Definition: A dysfunctional family is a family, in which conflict, misbehavior, and often abuse on the part of individual members occur continually and regularly, leading other members to accommodate such actions. Children sometimes grow up in such families with the understanding that such an arrangement is normal. Dysfunctional families are primarily a result of co-dependent adults, and could also be affected by addictions, such as substance abuse (alcohol, drugs, etc.). 

Fact – Abuse: emotional, physical, mental

A.    A mother’s discipline includes pulling her daughter’s hair, beating her, leaving bruises
B.   The mother resented the child; she deprived her of love and nurturing
C. No one talks about what’s going on at home, if so, the repercussions are traumatic

Definition: Ostracism or exclusion registers within the same part of the brain as physical pain; research shows the effects of being ostracized are longer-lasting because the fundamental human needs are threatened.

Fact -- Compliance
Fact -- Unworthiness
Fact -- Helplessness
Fact -- Stress/Anxiety

A.   This child will do almost anything for love and acceptance.
B. This child doesn’t believe she deserves to be loved, if her own mother doesn’t love and accept her how could anyone else?
C. A woman is unable to make decisions, especially good ones for fear of making bad decisions; instead she procrastinates or freezes and does nothing.
                D. This little girl fidgeted, bit her nails, sucked her fingers and rubbed the hair on her eyebrows seeking solace… she loved the velvety feel of her stuffed animals or her father’s newly razor cut hair, all ways to calm herself; her mother couldn’t stand the child sucking her fingers. Her mother would yell and scream telling her to stop, mocking her sounds and ridiculing her. 

Unhealthy families believe there is nothing they can do to change the situation
Definition: In unhealthy families there is an underlying fear of being rejected and or ostracized. The abuser manipulates the family into believing they are right, threatening with retaliation, punishment or embarrassment.  Members of dysfunctional families more readily have problems forming other relationships. Part of the reason is that individuals learn how to interact by watching members of their family and imitate behavior that is not conducive to forming healthy, equal, or functional relationships.

Fact – Some Children of unhealthy families have no contact with the extended family of their parents due to disharmony, disagreement, prejudice, feuding, etc
Fact -- Manipulation, intimidation
Fact -- High levels of jealousy or other controlling behaviors

A.   This little girl wasn’t allowed to stay with her extended family, it was none of their business what occurred in her home, the mother told her daughter she had a big mouth, she was threatened the daughter might tell.
B.   The family of this woman didn’t like her abusiveness; they felt helpless, they believed there was nothing they could do.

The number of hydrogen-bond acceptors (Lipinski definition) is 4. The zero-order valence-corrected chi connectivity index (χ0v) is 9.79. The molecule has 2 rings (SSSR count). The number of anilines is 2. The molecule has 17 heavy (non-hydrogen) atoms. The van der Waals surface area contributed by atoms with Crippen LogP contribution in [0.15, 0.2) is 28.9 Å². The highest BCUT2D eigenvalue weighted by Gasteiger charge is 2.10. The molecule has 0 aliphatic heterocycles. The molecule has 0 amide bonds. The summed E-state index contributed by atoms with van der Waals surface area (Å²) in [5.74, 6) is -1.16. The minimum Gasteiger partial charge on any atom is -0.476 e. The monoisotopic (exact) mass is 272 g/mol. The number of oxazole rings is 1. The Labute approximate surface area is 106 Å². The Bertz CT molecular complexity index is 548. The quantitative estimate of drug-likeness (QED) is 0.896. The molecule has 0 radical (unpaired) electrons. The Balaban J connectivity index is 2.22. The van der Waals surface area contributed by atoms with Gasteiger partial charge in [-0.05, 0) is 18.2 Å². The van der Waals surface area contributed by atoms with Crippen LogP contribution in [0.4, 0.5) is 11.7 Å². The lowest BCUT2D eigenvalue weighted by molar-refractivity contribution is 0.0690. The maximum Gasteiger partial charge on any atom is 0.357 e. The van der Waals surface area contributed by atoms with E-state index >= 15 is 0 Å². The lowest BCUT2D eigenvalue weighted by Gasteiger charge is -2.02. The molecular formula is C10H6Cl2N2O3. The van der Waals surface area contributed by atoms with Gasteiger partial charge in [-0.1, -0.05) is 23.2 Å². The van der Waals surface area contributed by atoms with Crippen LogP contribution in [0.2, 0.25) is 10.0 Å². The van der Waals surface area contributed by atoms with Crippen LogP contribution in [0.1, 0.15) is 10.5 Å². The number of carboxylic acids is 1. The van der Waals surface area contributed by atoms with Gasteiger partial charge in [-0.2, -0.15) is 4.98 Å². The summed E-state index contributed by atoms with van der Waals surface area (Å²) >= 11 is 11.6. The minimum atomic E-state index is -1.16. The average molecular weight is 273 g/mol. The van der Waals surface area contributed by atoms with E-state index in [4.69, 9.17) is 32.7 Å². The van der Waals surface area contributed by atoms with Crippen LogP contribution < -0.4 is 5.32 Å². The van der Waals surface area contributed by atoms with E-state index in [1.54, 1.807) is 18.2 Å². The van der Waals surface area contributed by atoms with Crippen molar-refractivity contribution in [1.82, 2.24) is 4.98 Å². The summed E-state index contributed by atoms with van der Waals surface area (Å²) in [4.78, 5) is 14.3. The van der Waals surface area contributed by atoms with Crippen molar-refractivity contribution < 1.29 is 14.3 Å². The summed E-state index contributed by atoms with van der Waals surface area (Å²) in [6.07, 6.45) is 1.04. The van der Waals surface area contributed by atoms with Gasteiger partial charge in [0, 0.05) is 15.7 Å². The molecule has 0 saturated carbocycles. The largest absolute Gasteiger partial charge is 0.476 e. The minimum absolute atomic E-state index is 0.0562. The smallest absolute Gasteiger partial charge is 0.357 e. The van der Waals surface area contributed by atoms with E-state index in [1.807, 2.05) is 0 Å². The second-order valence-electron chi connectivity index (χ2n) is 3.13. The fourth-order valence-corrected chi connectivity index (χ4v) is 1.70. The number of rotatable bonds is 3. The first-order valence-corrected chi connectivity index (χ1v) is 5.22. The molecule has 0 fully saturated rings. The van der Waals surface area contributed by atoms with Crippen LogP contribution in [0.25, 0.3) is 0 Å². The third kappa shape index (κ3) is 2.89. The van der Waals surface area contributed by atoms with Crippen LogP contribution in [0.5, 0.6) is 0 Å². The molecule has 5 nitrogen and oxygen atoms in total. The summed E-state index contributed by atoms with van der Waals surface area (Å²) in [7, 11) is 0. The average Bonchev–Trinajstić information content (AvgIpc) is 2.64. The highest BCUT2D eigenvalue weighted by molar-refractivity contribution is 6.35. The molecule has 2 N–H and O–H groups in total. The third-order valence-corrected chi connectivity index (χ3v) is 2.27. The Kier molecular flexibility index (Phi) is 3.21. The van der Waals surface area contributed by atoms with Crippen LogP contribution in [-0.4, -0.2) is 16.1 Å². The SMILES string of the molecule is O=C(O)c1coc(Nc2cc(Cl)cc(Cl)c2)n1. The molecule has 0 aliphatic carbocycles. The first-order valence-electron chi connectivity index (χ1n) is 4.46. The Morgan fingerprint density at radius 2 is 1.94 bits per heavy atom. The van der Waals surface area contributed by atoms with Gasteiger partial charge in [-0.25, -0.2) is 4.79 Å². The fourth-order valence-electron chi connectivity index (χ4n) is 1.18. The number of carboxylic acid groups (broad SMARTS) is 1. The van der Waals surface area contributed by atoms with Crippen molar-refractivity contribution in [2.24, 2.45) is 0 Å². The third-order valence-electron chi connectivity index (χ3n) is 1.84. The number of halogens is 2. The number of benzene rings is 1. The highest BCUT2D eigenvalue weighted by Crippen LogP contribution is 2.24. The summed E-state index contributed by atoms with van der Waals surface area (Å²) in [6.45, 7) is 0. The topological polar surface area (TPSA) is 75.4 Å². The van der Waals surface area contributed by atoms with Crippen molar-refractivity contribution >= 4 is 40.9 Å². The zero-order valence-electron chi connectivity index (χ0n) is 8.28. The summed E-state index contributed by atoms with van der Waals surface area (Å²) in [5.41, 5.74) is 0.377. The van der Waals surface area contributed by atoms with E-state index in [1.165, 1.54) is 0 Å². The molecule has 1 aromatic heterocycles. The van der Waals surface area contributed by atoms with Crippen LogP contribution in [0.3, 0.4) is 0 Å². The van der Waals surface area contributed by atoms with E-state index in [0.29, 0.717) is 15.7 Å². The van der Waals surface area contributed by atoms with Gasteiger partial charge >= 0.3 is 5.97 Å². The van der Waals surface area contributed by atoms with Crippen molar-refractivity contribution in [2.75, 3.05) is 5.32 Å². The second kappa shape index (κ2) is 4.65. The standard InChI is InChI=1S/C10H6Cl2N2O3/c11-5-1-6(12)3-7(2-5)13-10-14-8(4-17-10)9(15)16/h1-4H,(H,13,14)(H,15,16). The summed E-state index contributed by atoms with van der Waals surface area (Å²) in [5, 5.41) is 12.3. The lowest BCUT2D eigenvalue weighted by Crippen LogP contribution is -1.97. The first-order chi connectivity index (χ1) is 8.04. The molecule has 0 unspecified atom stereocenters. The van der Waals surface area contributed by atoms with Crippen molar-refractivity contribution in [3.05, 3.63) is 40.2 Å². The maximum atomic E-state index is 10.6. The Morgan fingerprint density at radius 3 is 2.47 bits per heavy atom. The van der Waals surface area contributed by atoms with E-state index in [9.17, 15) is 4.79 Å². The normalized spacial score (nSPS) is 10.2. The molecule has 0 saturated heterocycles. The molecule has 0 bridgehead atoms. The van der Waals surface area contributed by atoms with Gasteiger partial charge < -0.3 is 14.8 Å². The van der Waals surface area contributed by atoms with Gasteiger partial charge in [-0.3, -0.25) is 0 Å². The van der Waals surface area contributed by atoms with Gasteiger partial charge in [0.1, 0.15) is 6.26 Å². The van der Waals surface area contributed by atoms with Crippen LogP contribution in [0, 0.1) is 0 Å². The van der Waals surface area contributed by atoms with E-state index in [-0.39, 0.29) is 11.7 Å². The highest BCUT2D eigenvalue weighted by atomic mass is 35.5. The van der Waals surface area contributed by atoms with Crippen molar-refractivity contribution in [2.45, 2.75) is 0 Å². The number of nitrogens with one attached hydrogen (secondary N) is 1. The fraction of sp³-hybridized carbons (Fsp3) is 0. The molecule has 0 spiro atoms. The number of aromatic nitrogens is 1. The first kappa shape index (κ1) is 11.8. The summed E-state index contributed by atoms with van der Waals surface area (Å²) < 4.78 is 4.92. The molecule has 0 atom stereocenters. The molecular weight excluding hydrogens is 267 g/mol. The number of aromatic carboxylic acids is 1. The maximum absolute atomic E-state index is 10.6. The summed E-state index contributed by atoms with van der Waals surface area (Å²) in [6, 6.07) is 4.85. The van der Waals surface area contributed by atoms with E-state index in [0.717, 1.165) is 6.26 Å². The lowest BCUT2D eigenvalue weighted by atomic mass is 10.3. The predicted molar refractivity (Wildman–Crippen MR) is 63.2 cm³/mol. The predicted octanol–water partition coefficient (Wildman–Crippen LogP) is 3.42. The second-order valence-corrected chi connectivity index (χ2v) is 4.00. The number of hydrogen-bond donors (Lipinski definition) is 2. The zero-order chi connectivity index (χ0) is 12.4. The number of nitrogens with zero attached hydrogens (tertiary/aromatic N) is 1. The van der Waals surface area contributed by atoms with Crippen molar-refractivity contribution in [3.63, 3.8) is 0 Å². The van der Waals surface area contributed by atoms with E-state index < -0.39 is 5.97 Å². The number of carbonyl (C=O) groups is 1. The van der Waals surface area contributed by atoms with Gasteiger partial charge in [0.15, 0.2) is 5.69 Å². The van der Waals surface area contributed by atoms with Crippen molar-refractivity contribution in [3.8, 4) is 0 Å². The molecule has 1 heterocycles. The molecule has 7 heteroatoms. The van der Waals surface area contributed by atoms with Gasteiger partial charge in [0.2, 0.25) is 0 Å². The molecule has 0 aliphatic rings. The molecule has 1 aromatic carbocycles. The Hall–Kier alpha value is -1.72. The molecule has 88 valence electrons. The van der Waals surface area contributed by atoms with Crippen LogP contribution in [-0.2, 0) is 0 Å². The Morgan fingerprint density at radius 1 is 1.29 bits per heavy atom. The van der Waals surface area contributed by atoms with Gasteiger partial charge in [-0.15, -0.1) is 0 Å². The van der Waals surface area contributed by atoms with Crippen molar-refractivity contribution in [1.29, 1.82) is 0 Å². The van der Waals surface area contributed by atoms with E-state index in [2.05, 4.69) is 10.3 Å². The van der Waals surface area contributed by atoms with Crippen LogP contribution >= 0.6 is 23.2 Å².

C.   The mother demanded her daughter to lie to the bill collectors when they called

Definition: Codependency has many definitions; the most prevalent is codependency is a set of maladaptive, compulsive behaviors learned by family members in order to survive in a family that is experiencing emotional pain and stress. It is a dependency on people’s moods, behaviors, sickness or well-being, their love, and finances. Codependents look strong but feel helpless. 

A person who is co-dependent flounders and struggles with issues related to self-worth; uses other people (and animals) as a means of distraction from uncomfortable thoughts and feelings. Typically, the co-dependent person tries to find a good parent to give them what they didn't get in their own childhood. Commonly, co-dependency involves negative feelings of self-worth as well as feelings of guilt, shame, fear, anger and sadness that have originated in childhood.

Fact -- Controlling behavior, distrust, perfectionism, avoidance of feelings, intimacy problems, care-taking behavior, hyper vigilance, unrealistic expectations, denial, and physical illness related to stress.
Fact -- Impulsive: Decisions are made randomly or based on a reaction rather than a thought out course of action
Fact -- Family members try to protect the dependent person from the consequences of his/her behavior by taking responsibility for the person. Typical behavior includes making explanations or smoothing out embarrassing situations. 

A.   After her father went to bed this little girl would sneak into the kitchen, using a cigarette lighter for light, on her hands and knees picking up the lint and crumbs prior to her mother getting home from work to avoid her mother’s wrath.
B.   The mother would go to town and find a good sale, spending the bill and grocery money on fabric and other items, hiding them in the trunk of the car and telling the children to keep their mouths shut. After their father went to sleep, the purchases would be brought in and hid.